knowledge were administered to patients at baseline and at 30-day follow-up. Semi-structured interviews were conducted with patients and home care clinicians at completion of the program. All survey indicators demonstrated a trend towards improvement, with a statistically significant increase in the self-care management subscale. Qualitative analyses identified three patient themes: (1) self-awareness; (2) nutrition; and (3) motivation; and three clinician themes: (1) systematic approach; (2) motivation; and (3) patient selection process. We concluded that incorporating CR into the home care setting proved to be a feasible and acceptable approach to increasing access to CR services among elderly patients. As acute care transitions to the home and outpatient settings, coupled with efforts to meet patients were they are, studies demonstrating the feasibility of alternative methods to care are vital. Our pilot study supports the need for further testing with a larger sample to determine the efficacy of adapted cardiac rehabilitation for the home care setting. Read the full manuscript examining the feasibility andacceptability of Home Heart Health here.

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Guest Blog: Thanking Family Caregivers Starts with Family-Centered Care

In honor of Thanksgiving and National Family Caregivers Month, Gail Hunt, President and CEO of the National Alliance for Caregiving shares her thoughts of the importance of family caregivers in the delivery of home health care.

Note: This post originally appeared on LillyPad here.

You’ve gathered your closest friends and family and the table is set for Thanksgiving. This is a moment of gratitude. Consider, in that moment, that someone around the table may one day be your family caregiver. Maybe you will care for them. (Maybe you already do.)

Each year, we give thanks for caregivers during November as part of National Family Caregivers Month. This month in particular we’ve been thinking about what happens when “Care Comes Home.” We talk about the benefits of home- and community-based care in reducing costs and meeting patient demands. But have we discussed the impact on family caregivers when health systems move to home-based care?

Many families rely on home-based care, including the short-term Medicare Home Health Benefit and long-term programs like the Veterans Administration’s Home-Based Primary Care. Others depend heavily on home health aides and telehealth to provide in-home care support. These are critical tools that help aging and medically complex patients live with dignity and independence in their homes.

But as demand continues to grow, policymakers should be aware of the need to better support caregivers who are the backbone of these models. Research has shown that a majority of caregivers help with at least one Activity of Daily Living (such as the daily bathing or dressing of a loved one). Many help with more. Caregivers have also reported that they conduct medical tasks within the home, which can be a source of tremendous anxiety. If the goals of healthcare reform include better managing care transitions, avoiding hospitalizations, and improving chronic care management, then it’s time to start talking about how family caregivers can be part of the answer.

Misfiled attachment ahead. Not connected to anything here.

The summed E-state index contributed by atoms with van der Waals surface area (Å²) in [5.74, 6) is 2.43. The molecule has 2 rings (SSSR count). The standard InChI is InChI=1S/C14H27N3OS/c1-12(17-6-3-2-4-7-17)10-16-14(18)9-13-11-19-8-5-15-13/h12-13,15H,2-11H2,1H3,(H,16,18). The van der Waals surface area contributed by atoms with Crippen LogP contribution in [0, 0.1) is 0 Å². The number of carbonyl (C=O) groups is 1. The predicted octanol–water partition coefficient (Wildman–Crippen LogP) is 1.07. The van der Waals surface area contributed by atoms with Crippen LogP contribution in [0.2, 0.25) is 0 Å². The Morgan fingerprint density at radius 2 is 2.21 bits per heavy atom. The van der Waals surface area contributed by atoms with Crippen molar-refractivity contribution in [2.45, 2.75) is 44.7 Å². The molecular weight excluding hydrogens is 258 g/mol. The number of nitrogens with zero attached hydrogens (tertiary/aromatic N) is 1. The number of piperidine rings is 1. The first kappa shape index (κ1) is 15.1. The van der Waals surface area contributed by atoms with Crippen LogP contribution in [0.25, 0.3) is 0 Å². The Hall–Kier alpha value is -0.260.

There are several high-impact solutions for policy makers to consider:

  • Include family caregivers as part of the healthcare team. This means implementing “patient-and-family centered care”, collecting caregiver-reported outcomes, and noting the family caregiver in the medical record (both electronic and paper).
  • Assess the caregiver and provide training for caregivers during care transitions. Caregivers are often expected to provide support for health needs, personal and household care, and emotional support following the discharge of a loved one from the hospital. Clinicians should be cognizant of the role that caregivers are being asked to play and be sure to assess the willingness and ability of the caregiver to take on this role before discharge.
  • Develop better technologies to support patient health at home. Two key areas to think about: medication management and care coordination. Family caregivers can be partners in this, but teaching them how to use the tools and communicate with clinicians will be key to making telehealth programs more successful.

Next year is the 2015 White House Conference on Aging and the 50th anniversaries of the Medicare and Medicaid programs. It’s a perfect time to start talking about whole-system health that addresses not just the needs of the patient, but those family and friends who support them. Let’s show our thanks but recognizing both the contributions that caregivers make to our society and how these contributions can enable better healthcare at lower costs.

Gail Gibson Hunt is President and CEO of the National Alliance for Caregiving. Established in 1996, the National Alliance for Caregiving is a nonprofit coalition of national organizations focused on advancing family caregiving through research, innovation and advocacy. To learn more, please visit